The Financial Struggles of American Olympians
USA (Indiana’s NewsCenter) - Unlike athletes in many other countries, American Olympians don’t receive direct support from the federal government. Meaning the athletes have to stitch together an income made up of prize money, apparel contracts, grants and part-time work in order to survive.
Only 50% of American track and field athletes who are ranked in the top ten in the nation in their event earn more than $15,000 a year in income from the sport, according to a survey conducted by the USA Track and Field Foundation.
And most athletes not ranked in the top ten nationally fare much worse.
Adam Nelson, a two-time silver medalist took a creative approach to his problem and sought out a sponsorship on eBay.
Nelson’s idea was that if someone could auction a piece of toast with Jesus on it for thousands of dollars, he could auction himself. Now he’s worth $12,000 a month.
Brian Sell, an Olympic runner who made the U.S. team for the 2008 Beijing games, should have had an easier time. He competed in the marathon -- one of the sport's biggest attractions, and one that has big money available at races like New York, Boston and London.
But Sell, who made 50% of his income from performance-based prizes at his peak, said that it took him years to make any real money in the sport.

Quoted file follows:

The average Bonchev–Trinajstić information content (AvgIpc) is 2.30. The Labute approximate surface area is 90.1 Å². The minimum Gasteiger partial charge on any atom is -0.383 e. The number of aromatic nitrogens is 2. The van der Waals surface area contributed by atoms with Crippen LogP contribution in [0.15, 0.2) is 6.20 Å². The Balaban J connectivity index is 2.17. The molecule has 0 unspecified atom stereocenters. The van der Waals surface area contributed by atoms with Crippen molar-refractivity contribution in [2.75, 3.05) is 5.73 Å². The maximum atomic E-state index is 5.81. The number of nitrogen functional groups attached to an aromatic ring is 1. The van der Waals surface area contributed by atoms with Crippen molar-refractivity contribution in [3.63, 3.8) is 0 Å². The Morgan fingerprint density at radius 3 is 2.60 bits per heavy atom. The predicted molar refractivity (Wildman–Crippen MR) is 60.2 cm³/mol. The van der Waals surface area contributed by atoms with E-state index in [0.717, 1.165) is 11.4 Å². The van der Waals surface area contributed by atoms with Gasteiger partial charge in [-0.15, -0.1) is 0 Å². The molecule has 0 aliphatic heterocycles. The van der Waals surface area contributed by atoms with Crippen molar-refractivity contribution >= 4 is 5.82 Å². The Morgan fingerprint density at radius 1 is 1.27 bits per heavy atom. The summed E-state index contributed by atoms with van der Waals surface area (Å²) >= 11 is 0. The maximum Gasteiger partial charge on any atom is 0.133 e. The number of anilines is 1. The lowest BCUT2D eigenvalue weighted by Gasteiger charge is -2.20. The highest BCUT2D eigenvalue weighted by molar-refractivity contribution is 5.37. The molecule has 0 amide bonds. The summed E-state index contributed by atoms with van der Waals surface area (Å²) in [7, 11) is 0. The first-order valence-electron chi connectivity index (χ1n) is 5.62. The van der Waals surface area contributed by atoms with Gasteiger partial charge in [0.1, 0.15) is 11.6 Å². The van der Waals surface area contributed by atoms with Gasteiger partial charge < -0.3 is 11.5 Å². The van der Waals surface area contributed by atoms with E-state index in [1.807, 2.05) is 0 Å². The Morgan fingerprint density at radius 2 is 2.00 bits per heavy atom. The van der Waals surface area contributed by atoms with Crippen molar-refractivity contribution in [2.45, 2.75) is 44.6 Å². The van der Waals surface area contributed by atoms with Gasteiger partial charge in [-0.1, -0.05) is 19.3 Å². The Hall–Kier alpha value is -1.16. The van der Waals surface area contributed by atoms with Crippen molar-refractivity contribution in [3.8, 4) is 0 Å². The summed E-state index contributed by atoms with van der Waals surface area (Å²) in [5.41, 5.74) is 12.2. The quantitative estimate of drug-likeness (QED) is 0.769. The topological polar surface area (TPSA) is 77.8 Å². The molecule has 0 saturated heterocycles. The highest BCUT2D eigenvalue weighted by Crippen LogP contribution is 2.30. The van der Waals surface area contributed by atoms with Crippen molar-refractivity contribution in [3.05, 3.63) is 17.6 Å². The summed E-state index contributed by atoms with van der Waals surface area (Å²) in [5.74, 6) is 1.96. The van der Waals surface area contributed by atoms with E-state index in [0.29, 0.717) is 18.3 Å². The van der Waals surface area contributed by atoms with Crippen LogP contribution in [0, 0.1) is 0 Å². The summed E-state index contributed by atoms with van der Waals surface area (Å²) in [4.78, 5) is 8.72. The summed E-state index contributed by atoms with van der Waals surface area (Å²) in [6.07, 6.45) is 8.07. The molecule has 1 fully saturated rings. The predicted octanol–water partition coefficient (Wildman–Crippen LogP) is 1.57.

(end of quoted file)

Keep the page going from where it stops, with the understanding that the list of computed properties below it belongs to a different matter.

Before finding sponsorship Sell's income was below $25,000 for three consecutive years. Capturing a fourth place finish in the Boston Marathon earned him a check for $25,000.
With a string of successes, Sell's income rose to $125,000.
Olympic glory itself can boost athletes' income. Americans who win gold medals in London will receive a $25,000 bonus, while silver medals will bring $15,000 and bronze medal winners will net $10,000.
Scott Parsons, a 33-year-old Maryland resident, is scheduled to compete in the kayak slalom event in London. It will be his third trip to the Olympics.
Kayak athletes don't have the same sponsorship opportunities available to track and field athletes.
To make ends meet, Parsons has worked part-time jobs, including one at Walter Reed Army Medical Center. He also estimates that he has lived in five different basement apartments over the past ten years.
Steve Prefontaine, the long-distance runner of the 1970s, was forced into using food stamps to survive.
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